https://are5community.ncarb.org/hc/en-us/community/posts/4407099860503-Question-of-the-Day

    I'll put the question of the day under the "FAQ and study materials for ARE exams" thread in the future.

    Can anyone answer the two questions above? If not, I'll put out the answer soon.

    Gang Chen, Author, AIA, LEED AP BD+C (GreenExamEducation.com)

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    Yanina Mauro

    The roof hatch only needs guardrail when is located within 10 ft from the roof edge

     

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    Gang Chen (Edited )

    Correct. This is how the guardrail looks like:

    Gang Chen, Author, AIA, LEED AP BD+C (GreenExamEducation.com)

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    Gang Chen (Edited )

    Which of the following material call-out is wrong:

    1. Plaster with fine sand finish
    2. Dark bronze aluminum window painted
    3. Clear anodized storefront
    4. None of the above

    Gang Chen, Author, AIA, LEED AP BD+C (GreenExamEducation.com)

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    Diane Colucci (Edited )

    answer 2. Because the description seems unclear... aluminum window painted dark bronze sounds more correct, but i'm not sure.

     

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    Gang Chen

    Your answer is correct but for the wrong reason. Anyone can explain the reason correctly?

    Gang Chen, Author, AIA, LEED AP BD+C (GreenExamEducation.com)

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    Gang Chen (Edited )

    Diane,

    This is a very common error in material call-out, even some senior people make this mistake. Some of the materials are pre-finished, such as aluminum windows, vinyl windows, storefront, garage doors, roll-up doors, metal canopies, metal panels, etc. It is very important not to use “paint to match” or “painted” in call-outs for these kinds of materials.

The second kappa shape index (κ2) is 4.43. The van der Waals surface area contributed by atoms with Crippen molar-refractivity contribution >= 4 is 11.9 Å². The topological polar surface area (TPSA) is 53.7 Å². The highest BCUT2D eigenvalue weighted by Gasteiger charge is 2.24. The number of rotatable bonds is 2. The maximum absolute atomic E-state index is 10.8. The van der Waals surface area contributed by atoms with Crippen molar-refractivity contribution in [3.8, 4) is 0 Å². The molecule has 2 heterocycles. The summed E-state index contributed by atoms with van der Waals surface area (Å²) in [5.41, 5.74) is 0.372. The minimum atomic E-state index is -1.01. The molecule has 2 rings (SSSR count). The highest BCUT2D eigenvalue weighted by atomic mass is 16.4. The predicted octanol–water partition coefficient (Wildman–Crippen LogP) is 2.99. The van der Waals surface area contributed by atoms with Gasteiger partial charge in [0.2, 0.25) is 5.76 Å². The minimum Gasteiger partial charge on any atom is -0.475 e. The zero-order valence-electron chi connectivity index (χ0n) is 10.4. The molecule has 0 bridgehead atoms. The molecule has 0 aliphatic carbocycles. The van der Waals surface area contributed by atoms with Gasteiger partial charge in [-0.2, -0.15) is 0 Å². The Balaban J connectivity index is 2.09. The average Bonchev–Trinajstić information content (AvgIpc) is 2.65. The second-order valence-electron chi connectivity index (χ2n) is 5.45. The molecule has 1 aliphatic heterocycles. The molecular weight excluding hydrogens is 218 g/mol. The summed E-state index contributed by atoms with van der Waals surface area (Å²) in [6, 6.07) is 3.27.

The correct way to call out these kinds of materials is to go to the manufacturer’s website or catalog, and select the proper colors from their color chart to match the schematic design colors.

    Gang Chen, Author, AIA, LEED AP BD+C (GreenExamEducation.com)

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    Gang Chen

    Still no one can answer this question? Here it is again:

    If you can consolidate  a 2-inch-thick spec book in one sentence, what will it be?

    Gang Chen, Author, AIA, LEED AP BD+C (GreenExamEducation.com)

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    Gang Chen

    Can someone at NCARB approve my post above? It was approved and posted, and then I edited a few typo, and posted again and it was locked up.

    Gang Chen, Author, AIA, LEED AP BD+C (GreenExamEducation.com)

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    Gang Chen

    For a 6” bearing metal stud wall that is 12’ high, which of the following statements is correct?

    1. It needs to have fixed bottom connection, and slip track top connection.
    2. It needs to have slip track bottom connection, and slip fixed connection
    3. It needs to have fixed bottom connection, and fixed top connection
    4. It needs to have slip track bottom connection, and slip track top connection.

    Gang Chen, Author, AIA, LEED AP BD+C (GreenExamEducation.com)

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    Gang Chen

    A door in a 1-hour rated wall needs to be:

    1. 1-hour rated
    2. 45-minute rated
    3. 30-minute rated
    4. Non-rated with an automatic closer

    Gang Chen, Author, AIA, LEED AP BD+C (GreenExamEducation.com)

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    Gang Chen (Edited )

    IBC Section 507, Unlimited Area Buildings, includes the follow types of buildings that could have unlimited area:

    1. One-story buildings
    2. Two-story buildings
    3. Three-story buildings
    4. Both a and b
    5. a, b, and c

    Gang Chen, Author, AIA, LEED AP BD+C (GreenExamEducation.com)

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    Gang Chen

    A 3-hour rated building separation wall needs to have:

    1. A parapet that is at least 30” high
    2. Roof areas that are 3-hour rated within 4 feet of the separation wall
    3. Roof areas that are 2-hour rated within 4 feet of the separation wall
    4. Roof areas that have no openings or penetrations within 4 feet of the separation wall
    5. a or b
    6. a or d
    7. a or c

    Gang Chen, Author, AIA, LEED AP BD+C (GreenExamEducation.com)